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How to get one's voice heard: the problems of the discharge planning conference.
Umeå University, Faculty of Medicine, Nursing.
Umeå University, Faculty of Medicine, Nursing.
Umeå University, Faculty of Medicine, Nursing.
2006 (English)In: Journal of Advanced Nursing, ISSN 0309-2402, Vol. 53, no 6, 646-655 p.Article in journal (Refereed) Published
Abstract [en]

AIMS: This paper reports a study describing how patients, relatives and healthcare professionals dealt with the variety of problems and responsibilities that occur in discharge planning conferences and especially how they managed to do this given the institutional frame that surrounded the meeting. BACKGROUND: In Sweden, the aim of a discharge planning conference is to co-ordinate social and healthcare resources as patients are discharged from hospitals. Patients, relatives and hospital staff, along with healthcare professionals responsible for outpatient care, assemble to achieve an individual care plan. One of the explicit principles informing the discharge planning conference is to increase patients' influence on decision-making. However, research points at shortcomings in this respect. METHOD: A discourse analysis was conducted using transcriptions of eight video-recorded discharge planning conferences. The selected patients were eight older women expected to be discharged from hospital. Other participants were staff nurses, social workers and occasionally relatives, an occupational therapist, district nurse or home care aide. FINDINGS: Participants adopted different roles as persons/patients, relative/next of kin and healthcare professionals/institutional representatives during the discharge planning conference, which they simultaneously struggled to act upon. The findings are presented under the categories 'Clashing roles and perspectives' and 'Facing the institutional frame'. CONCLUSIONS: The performance of the discharge planning conference in its present form interferes with a caring perspective that protects patients' integrity and gives prominence to their life worlds. Moreover, it does not satisfy patients' and relatives' right to expect proceedings that enhance their possibility to express their personal wishes in a dignified manner.

Place, publisher, year, edition, pages
2006. Vol. 53, no 6, 646-655 p.
Keyword [en]
Aftercare, Aged, Communication, Decision Making, Family, Female, Humans, Patient Care Team, Patient Discharge, Patient Participation, Power (Psychology), Sweden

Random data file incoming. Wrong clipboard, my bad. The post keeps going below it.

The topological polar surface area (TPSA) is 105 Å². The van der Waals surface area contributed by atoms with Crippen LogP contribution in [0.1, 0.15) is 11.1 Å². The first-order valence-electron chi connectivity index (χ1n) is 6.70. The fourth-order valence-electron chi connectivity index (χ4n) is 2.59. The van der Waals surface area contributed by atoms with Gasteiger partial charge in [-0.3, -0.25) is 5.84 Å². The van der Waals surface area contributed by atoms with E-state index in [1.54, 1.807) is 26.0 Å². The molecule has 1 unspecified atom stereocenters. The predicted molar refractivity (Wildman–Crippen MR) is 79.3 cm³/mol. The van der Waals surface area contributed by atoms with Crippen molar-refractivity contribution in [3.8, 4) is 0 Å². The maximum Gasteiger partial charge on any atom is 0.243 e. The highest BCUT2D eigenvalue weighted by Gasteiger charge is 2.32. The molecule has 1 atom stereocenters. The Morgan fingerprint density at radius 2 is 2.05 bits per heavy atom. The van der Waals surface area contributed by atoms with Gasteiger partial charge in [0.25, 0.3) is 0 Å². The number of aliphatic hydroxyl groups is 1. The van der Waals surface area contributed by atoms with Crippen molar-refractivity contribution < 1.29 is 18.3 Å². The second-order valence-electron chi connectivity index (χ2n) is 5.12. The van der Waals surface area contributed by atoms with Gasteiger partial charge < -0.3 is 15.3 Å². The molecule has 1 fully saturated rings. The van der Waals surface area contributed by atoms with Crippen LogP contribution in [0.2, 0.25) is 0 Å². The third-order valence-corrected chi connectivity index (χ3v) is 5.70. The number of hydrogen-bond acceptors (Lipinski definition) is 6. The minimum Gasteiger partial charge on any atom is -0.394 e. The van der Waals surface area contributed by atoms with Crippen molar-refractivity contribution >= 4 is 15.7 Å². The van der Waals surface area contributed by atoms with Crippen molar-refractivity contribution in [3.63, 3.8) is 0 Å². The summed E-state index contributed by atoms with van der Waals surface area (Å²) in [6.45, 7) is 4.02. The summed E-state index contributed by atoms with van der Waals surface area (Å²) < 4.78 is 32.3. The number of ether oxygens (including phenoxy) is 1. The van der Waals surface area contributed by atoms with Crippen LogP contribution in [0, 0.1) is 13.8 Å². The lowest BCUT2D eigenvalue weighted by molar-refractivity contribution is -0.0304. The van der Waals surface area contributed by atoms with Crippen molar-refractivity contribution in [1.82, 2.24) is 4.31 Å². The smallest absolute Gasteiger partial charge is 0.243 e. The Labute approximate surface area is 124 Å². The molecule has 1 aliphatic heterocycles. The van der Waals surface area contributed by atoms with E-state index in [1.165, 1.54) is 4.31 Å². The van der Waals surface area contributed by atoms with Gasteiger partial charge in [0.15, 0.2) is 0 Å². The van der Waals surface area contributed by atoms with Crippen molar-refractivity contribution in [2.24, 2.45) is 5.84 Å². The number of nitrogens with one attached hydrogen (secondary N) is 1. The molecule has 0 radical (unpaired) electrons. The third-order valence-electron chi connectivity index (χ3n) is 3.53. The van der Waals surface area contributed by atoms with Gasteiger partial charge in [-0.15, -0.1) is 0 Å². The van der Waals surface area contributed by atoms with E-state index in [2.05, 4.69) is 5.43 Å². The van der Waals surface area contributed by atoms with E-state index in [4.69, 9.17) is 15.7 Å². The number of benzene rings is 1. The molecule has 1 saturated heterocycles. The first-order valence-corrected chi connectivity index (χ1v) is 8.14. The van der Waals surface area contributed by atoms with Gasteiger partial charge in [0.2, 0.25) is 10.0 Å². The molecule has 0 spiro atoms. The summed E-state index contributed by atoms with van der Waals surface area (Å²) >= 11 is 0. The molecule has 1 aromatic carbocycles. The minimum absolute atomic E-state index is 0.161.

URN: urn:nbn:se:umu:diva-6764DOI: 10.1111/j.1365-2648.2006.03771.xPubMedID: 16553673OAI: diva2:146434
Available from: 2007-12-17 Created: 2007-12-17 Last updated: 2009-11-11Bibliographically approved
In thesis
1. Vårdplaneringsmötet.: En studie av det institutionella samtalet mellan äldre kvinnor, närstående och vårdare
Open this publication in new window or tab >>Vårdplaneringsmötet.: En studie av det institutionella samtalet mellan äldre kvinnor, närstående och vårdare
2005 (Swedish)Doctoral thesis, comprehensive summary (Other academic)
Abstract [en]

The overall aim of this thesis is to describe how elderly women’s encounters with an institutionalised world of health care manifest itself in a discharge planning conference (DPC). The thesis is based on eight video recorded DPCs and follow-up interviews with the women who took part in the conferences.

The result of study I, a case study, showed that the woman’s experience of taking part in the DPC was characterised as a feeling of powerlessness. The women’s possibility to have influence on the care planning was small (Study II). Study III revealed that the participants adopted or were assigned to different roles during the DPC. As these roles collided dilemmatic situations occurred. Simultaneously the women and family members struggled to manage the institutional frame that surrounded the meeting by trying to find room within it or by challenging it. Study IV revealed that the women found themselves to be in a vulnerable situation. Their body had failed them, their future was insecure and they felt unprepared as they took part in the DPC. They felt as if they were being affiliated with the other participants in a joint project, as if they were standing outside the event or as if they were in focus for the conversation which. The last was a double edged experience: getting confirmative attention but also being exposed as dependent. Four themes characterise the care that was jointly constructed by all participants during the DPC. These themes are “Care as spirit of community and confirmation”, ”Care as alienation”, ”The incomprehensible care” and “The inflexible and betraitful care”.The result gives rise to questions about the relevance of DPCs in their present shape. Further research and developmental projects requested to achieve dicharge planning conferences that are corresponding better to official caring ideals and the patients needs.

Place, publisher, year, edition, pages
Umeå: Omvårdnad, 2005. 89 p.
Umeå University medical dissertations, ISSN 0346-6612 ; 967
Nursing, Discharge planning, Omvårdnad
National Category
Research subject
Caring Sciences
urn:nbn:se:umu:diva-590 (URN)91-7305-883-1 (ISBN)
Public defence
2005-09-30, Aulan, Vårdvetarhuset, Institutionen för omvårdnad, 901 87Umeå, 13:00 (English)
Available from: 2005-09-19 Created: 2005-09-19 Last updated: 2009-11-11Bibliographically approved

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